The next series of operations determines the button state and, if appropriate, how to handle the button that was pressed during the last cycle. Provided the user touched the panel on a virtual button, the program in step 322 compares the Papplied to P1 (the pressure required for the virtual button to be in state PB). If Papplied is less than or equal to P1, the buttons are all set to inactive in step 330 and the measurement process 302 is repeated. Alternatively, if Papplied is greater than P1, then the program in step 323 compares the Papplied to P2 (the pressure required for the virtual button to be in state PC). When Papplied is greater than P1 and also greater than P2, the virtual button is set to state PC in step 331. The program in step 326 then determines if the virtual button was the same as the virtual button touched during the last cycle. When the virtual button is the same, then the process 303 ends. Otherwise, the button pressed in the last cycle is set to inactive in step 333 and then the process 303 ends.
If Papplied is less than P2 (but greater than P1, which was determined in step 322), the program in step 324 determines if the virtual button touched currently is the same as the virtual button touched during the last cycle. If not, then program in step 332 sets the virtual button to state PB and then the program in step 333 sets the button touched in the last cycle to inactive.
In some embodiments, it may be important that a lower state not be activated after a virtual button is set to a higher state. As an example, virtual buttons controlled by the logic in FIG. 9 cannot enter state PB after the same button was in state PC during the previous cycle; process step 325 manages this logic. When the virtual button is the same as last cycle (as determined by step 324) and the virtual button was not in state PC during the last cycle (as determined by step 325), the program in step 335 sets the virtual button to state PB. On the other hand, if the same virtual button is pressed and the virtual button was in state PC during the last cycle (as determined by step 325), then the virtual button is again set to state PC by process 334.
As part of the reconfigurable operator panel, the present invention includes an accompanying software tool, called “Panel Editor,” which provides a convenient way to produce custom designs for the physical operator panel interface and define its operation according to the particular application. FIG. 10 is a general flowchart illustrating the process of using this software tool for designing and configuring the operator panel buttons, in accordance with another specific embodiment of the present invention. The software tool is a graphical editor in which a picture (e.g., bitmap) is used to form the background graphics onto which a multiple regions are “drawn” forming the active areas, or buttons, of the operator panel. When completed, data describing the essential button information is downloaded to the operator panel electronic circuitry where it is stored in non-volatile memory. The picture background is then printed and inserted into the operator panel either through a housing slot or using a removable housing top.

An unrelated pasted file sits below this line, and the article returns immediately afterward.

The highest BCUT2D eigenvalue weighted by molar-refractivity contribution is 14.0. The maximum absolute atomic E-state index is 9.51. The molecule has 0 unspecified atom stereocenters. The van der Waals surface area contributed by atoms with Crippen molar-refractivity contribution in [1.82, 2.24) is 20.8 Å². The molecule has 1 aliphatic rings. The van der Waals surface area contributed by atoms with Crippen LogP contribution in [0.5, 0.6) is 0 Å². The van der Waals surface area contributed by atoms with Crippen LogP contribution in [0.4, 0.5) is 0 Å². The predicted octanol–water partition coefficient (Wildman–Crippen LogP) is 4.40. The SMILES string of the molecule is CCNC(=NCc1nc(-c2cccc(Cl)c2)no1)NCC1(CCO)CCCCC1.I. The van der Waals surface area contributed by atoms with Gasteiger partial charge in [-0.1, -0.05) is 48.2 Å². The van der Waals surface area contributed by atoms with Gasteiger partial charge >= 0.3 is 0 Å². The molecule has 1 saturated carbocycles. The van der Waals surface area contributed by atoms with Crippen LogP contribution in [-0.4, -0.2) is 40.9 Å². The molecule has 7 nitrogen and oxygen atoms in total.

According to the specific embodiment, a user can design an operator panel layout and button configuration using the general method of FIG. 10. In addition to the typical functions commonly found in modem software applications, such as the ability to save, load, and print files, etc., the preferred embodiment of the Panel Editor allows the user to load a bitmap file which serves as the background graphics for the operator panel interface in a step 400. At that point the user may choose to add a new button in a step 401. If the user decides to add a new button in step 401, then using the software tool the user draws a new button to a size and a position where desired over the bitmap in a step 402. In a step 403, the user then sets the specific parameters of the button such as the type of button, the pressure sensitivity of the button, and activation functions for the button. When the design is complete and the user determines no more buttons are to be added from step 401, the software tool prints the background picture in a step 404 and the printed representation is ready to be placed on the tactile sensor of the operating panel. The configured button data is downloaded in a step 405 to the operator panel which is connected to the computer running the Panel Editor tool via appropriate communication channels, such as a serial or other cable or wireless channel. The operator panel with the installed printed representation of its input buttons is then ready for use. The Panel Editor software tool will be described in more detail below.
Examples of the types of buttons that may be designed using the Panel Editor tool include toggle buttons for single operation, repeat buttons for continuous operation, one-dimensional buttons for one-dimensional positioning, and two-dimensional buttons for two-dimensional positioning.